3. Deendayal Antyodaya Yojana-National Urban Livelihoods Mission (DAY-NULM): The Deendayal Antyodaya Yojana-National Urban Livelihoods Mission (DAY-NULM) similarly works to reduce poverty and vulnerability by providing access to self-employment and skilled wage employment opportunities. The Ministry of Housing and Urban Affairs began the NULM in September 2013. The poor in India’s urbanized areas have low education rates, harsh living conditions and minimal work opportunities. DAY-NULM motivates the urban poor, trains them, provides shelter and establishes rights-based linkages with other programs. The Employment through Skills Training & Placement (EST&P) Component constitutes one of DAY-NULM’s programs that showcases great results. This initiative provides three types of programs. Firstly, it trains fresh entrants to the job market. Second, it offers skill up-gradation of those employed. Thirdly, it extends formal recognition and certification of those with both informal and non-formal skills training in any vocational trade or craft.
  4. Mahatma Gandhi National Rural Employment Guarantee Act (MGNREGA): The Mahatma Gandhi National Rural Employment Guarantee Act (MGNREGA) passed in August 2005 and launched the following February. MGNREGA’s mission is to provide 100 days of guaranteed wage employment to inexperienced workers. It also seeks to increase economic security and decrease labor migration from rural to urban areas. A portion of the jobs is specifically for women. Since its launch, job opportunities increased by 240% in large part thanks to MGNREGA’s role. The equality and quality of labor also improved in rural India, including diminished wage fluctuation and the gender pay gap. MNREGA also provides minimum wages to employees, making basic amenities accessible and helping increase income and purchasing power. Since 2006, MNREGA gave jobs cards to nearly 900 million households. Of the nearly 315 million who demanded jobs, 98% received employment. From 2006 until 2015, an average of 45 million households received employment annually, constituting 30% of India’s entire rural household population.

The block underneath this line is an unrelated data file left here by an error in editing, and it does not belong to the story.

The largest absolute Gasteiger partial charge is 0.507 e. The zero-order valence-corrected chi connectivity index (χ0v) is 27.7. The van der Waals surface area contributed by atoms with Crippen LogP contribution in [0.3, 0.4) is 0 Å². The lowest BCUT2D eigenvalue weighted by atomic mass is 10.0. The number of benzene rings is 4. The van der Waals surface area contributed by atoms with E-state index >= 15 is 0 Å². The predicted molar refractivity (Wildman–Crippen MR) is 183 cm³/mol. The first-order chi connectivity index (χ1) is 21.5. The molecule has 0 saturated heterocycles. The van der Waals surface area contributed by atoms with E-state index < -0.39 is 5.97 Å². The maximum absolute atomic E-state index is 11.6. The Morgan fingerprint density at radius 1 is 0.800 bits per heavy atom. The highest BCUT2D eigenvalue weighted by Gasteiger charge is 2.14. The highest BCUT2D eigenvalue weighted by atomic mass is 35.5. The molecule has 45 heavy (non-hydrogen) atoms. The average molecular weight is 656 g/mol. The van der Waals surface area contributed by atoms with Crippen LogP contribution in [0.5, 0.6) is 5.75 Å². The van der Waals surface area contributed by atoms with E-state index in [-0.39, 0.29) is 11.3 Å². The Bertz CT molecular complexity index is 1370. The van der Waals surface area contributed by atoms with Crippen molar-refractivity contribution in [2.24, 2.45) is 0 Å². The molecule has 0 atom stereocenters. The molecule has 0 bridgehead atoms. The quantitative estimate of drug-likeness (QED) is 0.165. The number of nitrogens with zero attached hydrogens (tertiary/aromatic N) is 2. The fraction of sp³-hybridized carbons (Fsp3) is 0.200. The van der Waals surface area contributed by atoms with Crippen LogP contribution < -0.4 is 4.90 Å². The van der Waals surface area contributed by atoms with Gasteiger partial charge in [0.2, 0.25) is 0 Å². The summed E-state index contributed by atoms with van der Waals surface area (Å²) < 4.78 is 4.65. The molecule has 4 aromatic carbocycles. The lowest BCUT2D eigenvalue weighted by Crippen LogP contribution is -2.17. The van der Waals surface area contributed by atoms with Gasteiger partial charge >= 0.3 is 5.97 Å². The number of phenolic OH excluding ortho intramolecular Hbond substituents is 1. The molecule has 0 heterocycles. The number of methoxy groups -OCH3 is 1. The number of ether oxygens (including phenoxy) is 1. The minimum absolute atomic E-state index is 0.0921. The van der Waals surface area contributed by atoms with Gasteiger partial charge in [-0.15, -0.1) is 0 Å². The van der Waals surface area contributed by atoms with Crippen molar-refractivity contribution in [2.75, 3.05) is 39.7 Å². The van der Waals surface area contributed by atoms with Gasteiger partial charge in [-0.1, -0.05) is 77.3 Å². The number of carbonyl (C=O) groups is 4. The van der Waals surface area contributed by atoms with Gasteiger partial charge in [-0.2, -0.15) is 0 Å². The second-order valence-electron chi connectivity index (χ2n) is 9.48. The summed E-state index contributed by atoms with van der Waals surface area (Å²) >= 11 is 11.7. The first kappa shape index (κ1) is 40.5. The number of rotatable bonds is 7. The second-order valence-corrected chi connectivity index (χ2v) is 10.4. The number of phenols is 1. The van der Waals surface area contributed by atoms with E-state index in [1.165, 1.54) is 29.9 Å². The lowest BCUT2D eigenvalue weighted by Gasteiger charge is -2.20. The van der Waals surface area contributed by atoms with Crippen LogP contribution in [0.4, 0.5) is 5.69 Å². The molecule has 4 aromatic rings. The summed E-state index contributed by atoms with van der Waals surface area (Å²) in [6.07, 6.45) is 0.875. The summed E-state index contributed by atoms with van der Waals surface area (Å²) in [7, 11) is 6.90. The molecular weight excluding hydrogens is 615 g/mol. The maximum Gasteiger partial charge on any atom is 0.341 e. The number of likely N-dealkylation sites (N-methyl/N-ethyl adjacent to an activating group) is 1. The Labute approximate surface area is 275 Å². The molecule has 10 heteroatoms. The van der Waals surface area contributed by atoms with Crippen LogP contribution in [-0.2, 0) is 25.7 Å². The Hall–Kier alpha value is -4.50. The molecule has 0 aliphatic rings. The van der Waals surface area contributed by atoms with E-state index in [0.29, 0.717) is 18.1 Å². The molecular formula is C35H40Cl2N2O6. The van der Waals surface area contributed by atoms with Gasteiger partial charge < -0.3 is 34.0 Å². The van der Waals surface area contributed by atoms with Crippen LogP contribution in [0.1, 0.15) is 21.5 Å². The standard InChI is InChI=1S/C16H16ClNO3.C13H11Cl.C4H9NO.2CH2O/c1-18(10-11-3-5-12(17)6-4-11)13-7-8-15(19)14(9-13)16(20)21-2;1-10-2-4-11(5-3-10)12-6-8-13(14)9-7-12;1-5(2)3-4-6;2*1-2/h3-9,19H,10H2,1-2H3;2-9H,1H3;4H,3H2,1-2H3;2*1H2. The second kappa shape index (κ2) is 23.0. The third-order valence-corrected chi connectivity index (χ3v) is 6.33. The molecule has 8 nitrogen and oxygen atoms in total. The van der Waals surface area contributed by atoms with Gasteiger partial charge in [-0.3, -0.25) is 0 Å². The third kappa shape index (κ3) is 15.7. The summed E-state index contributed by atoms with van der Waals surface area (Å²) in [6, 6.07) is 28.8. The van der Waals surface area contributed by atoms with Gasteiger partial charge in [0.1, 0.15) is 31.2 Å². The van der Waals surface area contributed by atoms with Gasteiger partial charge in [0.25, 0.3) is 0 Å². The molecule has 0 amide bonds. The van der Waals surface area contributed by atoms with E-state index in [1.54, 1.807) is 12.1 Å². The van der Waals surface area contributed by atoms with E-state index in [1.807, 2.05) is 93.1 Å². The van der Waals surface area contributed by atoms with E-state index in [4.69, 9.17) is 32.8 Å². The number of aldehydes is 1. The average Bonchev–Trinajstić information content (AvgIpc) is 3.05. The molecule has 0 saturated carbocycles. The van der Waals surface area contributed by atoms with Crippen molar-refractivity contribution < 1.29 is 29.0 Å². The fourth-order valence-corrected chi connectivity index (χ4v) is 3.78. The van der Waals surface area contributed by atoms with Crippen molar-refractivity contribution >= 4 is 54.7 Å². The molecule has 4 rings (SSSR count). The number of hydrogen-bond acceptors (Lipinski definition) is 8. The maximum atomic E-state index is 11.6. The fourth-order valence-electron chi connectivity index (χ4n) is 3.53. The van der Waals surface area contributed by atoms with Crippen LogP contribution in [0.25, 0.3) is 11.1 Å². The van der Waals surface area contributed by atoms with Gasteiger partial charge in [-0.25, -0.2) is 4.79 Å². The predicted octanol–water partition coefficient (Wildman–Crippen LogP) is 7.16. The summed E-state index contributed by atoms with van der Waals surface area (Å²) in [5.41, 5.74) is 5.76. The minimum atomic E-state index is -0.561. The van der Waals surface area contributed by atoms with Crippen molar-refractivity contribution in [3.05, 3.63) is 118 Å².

5. Pradhan Mantri Jan Dhan Yojana (PMJDY): In August 2014, Modi launched Pradhan Mantri Jan Dhan Yojana (PMJDY). Driven by financial inclusion, PMJDY endeavors to secure communities with affordable financial services. These financial services include pension, insurance, savings and deposit accounts, remittance, credit and insurance. PMJDY opened 12.54 billion accounts by January 2015, with deposits surpassing Rs 10,000 crores ($133 billion). In total, PMJDY achieved opening 17.9 billion accounts during the first year of implementation. As a result, deposits doubled between 2015 to 2020.

How Poverty Reduction Initiatives in India Have Helped

The government’s investment in these five poverty reduction initiatives in India, among others, helped decrease India’s poverty rate tremendously. Each individual initiative provides the impoverished with effective ways and resources to escape poverty. Like the NRLM states, the impoverished have strong desires to overcome poverty and have the capabilities to do so. All it takes is initiative.

– Destiny Jackson
Photo: Flickr